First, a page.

Quitting smoking leads people to eat more junk food, study finds
(StudyFinds.org) – Quitting smoking is no easy task, especially when nicotine withdrawal kicks in. Now, a new study finds that one of the immediate side effects of quitting is craving for junk food. Researchers at the University of Minnesota School of Medicine say they have discovered a brain link between a person’s addiction to nicotine and poor eating habits.
The study indicates that the opioid system – the brain functions that regulate both addiction and appetite – is responsible for smokers seeking high-calorie foods when they experience nicotine withdrawal. It is a vicious cycle for people who are trying to quit smoking, as cravings for junk food can lead to weight gain and, in turn, can cause people to start smoking again.
“We looked at whether or not acute nicotine withdrawal increases the consumption of junk foods – high in salt, fat and sugar – and how the anti-stress receptors in the opioid system are involved,” says lead author Mustafa al ‘Absi, PhD in a university outing. âAlleviating these challenges during the treatment process will help patients quit smoking while understanding their eating habits and encouraging healthier decisions. “
The urge to smoke leads to eating more fatty foods
The team examined a group of smokers and non-smokers between the ages of 18 and 75 in two lab experiments. Each group participated in a 24-hour withdrawal from nicotine products, while taking either a placebo or a 50 mg dose of naltrexone, a drug prescribed by doctors for alcohol and opioid disorders. . After each session, the researchers provided smokers and non-smokers with a selection of snacks that differed in their salt and fat levels.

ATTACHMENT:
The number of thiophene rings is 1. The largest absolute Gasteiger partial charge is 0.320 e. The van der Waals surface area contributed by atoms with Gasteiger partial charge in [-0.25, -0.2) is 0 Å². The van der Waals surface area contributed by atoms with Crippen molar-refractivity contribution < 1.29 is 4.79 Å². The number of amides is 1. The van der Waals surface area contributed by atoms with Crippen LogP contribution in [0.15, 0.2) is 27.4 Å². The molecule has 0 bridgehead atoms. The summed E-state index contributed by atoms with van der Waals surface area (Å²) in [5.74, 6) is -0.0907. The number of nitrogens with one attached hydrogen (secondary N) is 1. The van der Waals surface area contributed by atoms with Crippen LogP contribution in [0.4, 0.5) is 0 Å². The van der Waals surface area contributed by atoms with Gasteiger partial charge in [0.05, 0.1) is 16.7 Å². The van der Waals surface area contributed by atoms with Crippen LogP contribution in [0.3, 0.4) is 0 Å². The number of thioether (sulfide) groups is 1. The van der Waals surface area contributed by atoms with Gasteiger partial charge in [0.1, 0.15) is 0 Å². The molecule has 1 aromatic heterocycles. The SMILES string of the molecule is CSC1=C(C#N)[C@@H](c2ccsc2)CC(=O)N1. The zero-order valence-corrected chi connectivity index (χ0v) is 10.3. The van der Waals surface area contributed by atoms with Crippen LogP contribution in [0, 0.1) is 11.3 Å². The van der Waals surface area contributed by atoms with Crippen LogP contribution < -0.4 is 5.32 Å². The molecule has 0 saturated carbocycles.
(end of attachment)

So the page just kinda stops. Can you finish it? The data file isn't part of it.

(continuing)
The experiments revealed that smokers suffering from nicotine withdrawal consumed more calories than non-smokers. Participants were also less likely to choose foods high in fat if they took naltrexone during the experiment.
“The results of the study may be linked to the use of foods, particularly those high in calories, to cope with the negative affect and distress that characterize the feelings that people experience during smoking cessation.” , explains al’Absi. âThe results of preclinical and clinical research confirm this and demonstrate that stress increases the propensity to foods high in fat and sugar. “
A possible drug for junk food cravings
The study also found that naltrexone normalized the calorie intake of smokers, bringing them down to the same levels as non-smokers. The study authors say the results suggest that the opioid system may be what triggers the withdrawal-induced calorie cravings.
“Rather, it is a new discovery in the context of nicotine addiction and has many implications for the development of future treatment,” said al’Absi.
“These results build on previous studies that indicate the impact of tobacco use on appetite and help identify the influence of an important biological link, the cerebral opioid system, on craving during nicotine withdrawal. “, concludes Absi. âFear of weight gain is a major concern among smokers who are considering quitting. The key to removing these barriers is to better understand the factors that increase the craving for high-calorie foods.
The study appears in the Journal of Drug and Alcohol Addiction.
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